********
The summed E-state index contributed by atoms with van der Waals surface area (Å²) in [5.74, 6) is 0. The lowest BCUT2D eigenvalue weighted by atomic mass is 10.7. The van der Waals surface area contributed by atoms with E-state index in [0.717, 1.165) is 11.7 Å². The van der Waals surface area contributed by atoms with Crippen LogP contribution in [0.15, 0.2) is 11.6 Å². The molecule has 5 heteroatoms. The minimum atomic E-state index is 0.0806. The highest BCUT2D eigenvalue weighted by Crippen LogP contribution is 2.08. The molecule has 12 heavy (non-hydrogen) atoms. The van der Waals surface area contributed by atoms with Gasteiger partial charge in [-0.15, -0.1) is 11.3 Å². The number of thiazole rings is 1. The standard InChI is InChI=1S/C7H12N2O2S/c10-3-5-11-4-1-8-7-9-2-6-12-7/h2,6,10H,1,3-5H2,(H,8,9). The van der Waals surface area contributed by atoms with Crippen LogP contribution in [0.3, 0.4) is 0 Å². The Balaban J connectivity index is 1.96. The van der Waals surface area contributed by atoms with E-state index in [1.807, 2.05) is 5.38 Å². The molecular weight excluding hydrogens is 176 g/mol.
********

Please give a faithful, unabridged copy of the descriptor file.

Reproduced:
The summed E-state index contributed by atoms with van der Waals surface area (Å²) in [5.74, 6) is 0. The lowest BCUT2D eigenvalue weighted by atomic mass is 10.7. The van der Waals surface area contributed by atoms with E-state index in [0.717, 1.165) is 11.7 Å². The van der Waals surface area contributed by atoms with Crippen LogP contribution in [0.15, 0.2) is 11.6 Å². The molecule has 5 heteroatoms. The minimum atomic E-state index is 0.0806. The highest BCUT2D eigenvalue weighted by Crippen LogP contribution is 2.08. The molecule has 12 heavy (non-hydrogen) atoms. The van der Waals surface area contributed by atoms with Gasteiger partial charge in [-0.15, -0.1) is 11.3 Å². The number of thiazole rings is 1. The standard InChI is InChI=1S/C7H12N2O2S/c10-3-5-11-4-1-8-7-9-2-6-12-7/h2,6,10H,1,3-5H2,(H,8,9). The van der Waals surface area contributed by atoms with Crippen LogP contribution in [0.3, 0.4) is 0 Å². The Balaban J connectivity index is 1.96. The van der Waals surface area contributed by atoms with E-state index in [1.807, 2.05) is 5.38 Å². The molecular weight excluding hydrogens is 176 g/mol.